First Afghanistan, now Africa

Buoyed up by their recent success in Central Asia, the West is now out to save our continent, writes Andrew Donaldson


WHAT comes after Afghanistan? Why, Africa, naturally. 

So says Tory peer William Hague, who feels that it would be in the West’s interests if attention now shifted from Kabul to our neck of the woods.

While it does seem, fleetingly, that the former foreign secretary is merely working his way alphabetically through a list of the world’s basket cases –– Albania next? — the fate of the continent, he believes, will have “an impact that will make Afghanistan seem like a sideshow”.

His comments follow the call for a meeting of G7 leaders by Boris Johnson to discuss the Afghanistan debacle. This gathering, Hague points out in a well-received opinion piece in The Times, will “be painfully revealing of the scale and nature of the humiliation of the western world” and will not achieve much. 

“A discussion a few months ago would have been a better idea.”

Okay. Lessons learnt and what have you. So let’s move on to the next potential disaster.

“Depressingly,” Hague writes, “this whole, richly varied continent [Africa] merited only one paragraph in the interim national security guidance issued in March by the Biden administration.”

Depressingly, this whole, richly varied continent is routinely regarded as a single country or, at best, a large and somewhat shabby safari park outside Nairobi. 

But Hague is onto something. Citing UN forecasts, he says that Africa’s population was expected to have increased by 1.1 billion people by 2050. That’s more than 100 000 more people every day for the next three decades. “That is almost like adding a new China, in numerical terms.” 

Which is an interesting way of putting it, seeing as the old China is already filling up Africa with its own surplus folk.

But no matter. There’s going to be a lot of people. And it could well be that they’re going to live in cities very much like much like the gleaming, silver-spired hi-tech metropolis that once captured the imagination of Cyril Ramaphosa. 

“We have not built a new city in 25 years of democracy,” our new president declared back in 2018. “Around 70 per cent of South Africans are going to be living in urban areas by 2030. The cities of Johannesburg, Tshwane, Cape Town and Ethekwini are running out of space to accommodate all those who throng to the cities. I dream of a South Africa where the first entirely new city built in the democratic era rises… 

“Has the time not arrived for us to be bold and reach beyond ourselves and do what may seem impossible?”

Not to be too cynical here, but you’d think we’d first learn how to look after the cities we already have before we start drawing up plans for Squirrelburg.

We digress. Hague’s point is that Africa’s future will be a decisive factor in world affairs; the continent will be host to many “tipping points” that determine the course of global affairs in the years to come. 

“There, even more than in central Asia, will be the vital crossroads between building good governance or sliding into despair, civil conflict and terror. This will be the continent that determines whether most of the world will be using Chinese or American technology and standards.

“Such vast growth in numbers means Africa could become such a success that it lifts more people out of poverty even than China in the past 40 years; or such a disappointment that outward migration, on a scale hundreds of times greater than anything seen so far, dominates the politics of Britain and the rest of Europe. Either way, this is one of the big events of the 21st century — and this time, no one can claim they can’t see it coming.”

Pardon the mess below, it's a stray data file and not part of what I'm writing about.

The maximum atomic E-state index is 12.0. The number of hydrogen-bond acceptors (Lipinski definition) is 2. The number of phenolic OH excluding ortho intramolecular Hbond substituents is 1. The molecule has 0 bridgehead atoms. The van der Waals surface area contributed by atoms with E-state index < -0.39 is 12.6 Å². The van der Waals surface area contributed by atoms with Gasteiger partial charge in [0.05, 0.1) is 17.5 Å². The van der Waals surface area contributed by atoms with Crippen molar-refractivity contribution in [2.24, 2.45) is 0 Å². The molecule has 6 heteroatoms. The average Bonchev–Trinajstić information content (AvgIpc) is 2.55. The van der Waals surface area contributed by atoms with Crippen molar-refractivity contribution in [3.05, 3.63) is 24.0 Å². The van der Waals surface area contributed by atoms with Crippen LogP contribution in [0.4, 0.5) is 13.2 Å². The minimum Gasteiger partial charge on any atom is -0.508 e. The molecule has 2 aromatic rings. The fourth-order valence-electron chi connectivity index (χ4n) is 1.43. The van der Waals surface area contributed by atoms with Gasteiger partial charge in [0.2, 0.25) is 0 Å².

We have been here before. I was at the G8 summit in Gleneagles in 2005 where Tony Blair’s campaign to gee up international support for increased aid to Africa was blown off the agenda by the 7/7 bomb attacks in London. Any thought of “making poverty history” and pledges of “economic justice” for the continent simply fell by the way. 

The sense of disappointment among Africans at the meeting was palpable. I interviewed Thabo Mbeki in the aftermath. He was incoherent. But then he was perhaps always like that. 

Actually, no. I fib. I didn’t interview Mbeki. He interviewed himself. He picked up my dictaphone, held it up to his mouth in the manner of a sports commentator and asked himself the questions that he believed he should have been asked. Then he answered himself in long rambling monologues that, as far as I was concerned, made no sense whatsoever. But then I was more worried about what was happening in London than the ravings of a small world leader with control issues.

Now, it seems, Africa is back — and with it an understandable pessimism. The continent’s age-old problems are still with us: wars, disease, poverty, corruption. More urgently, the Taliban’s victory has emboldened homegrown insurgent groups and attacks on civilian targets from Mali to Mozambique may now become more frequent.

But, Hague says, there are grounds for optimism — one of these being the prosecution of Jacob Zuma “to show the rule of law can prevail over cronyism and state capture”.  

And, well, yes, it would be a great help if we could actually drag Accused Number One into court without this farce of him waving about a sick note from matron. Still, it’s somewhat satisfying to see Accused Number One’s foundation begging on Twitter for funds to cover his legal fees. The response to the appeal has been one of widespread scorn and derision and, while it’s not a tsunami, the waves of schadenfreude steadily roll on.

The bottom line, Haig says, is that we should be on the G7’s agenda now that Afghanistan has been abandoned to extremists, to be exploited by China. “We cannot afford to do the same in Africa.”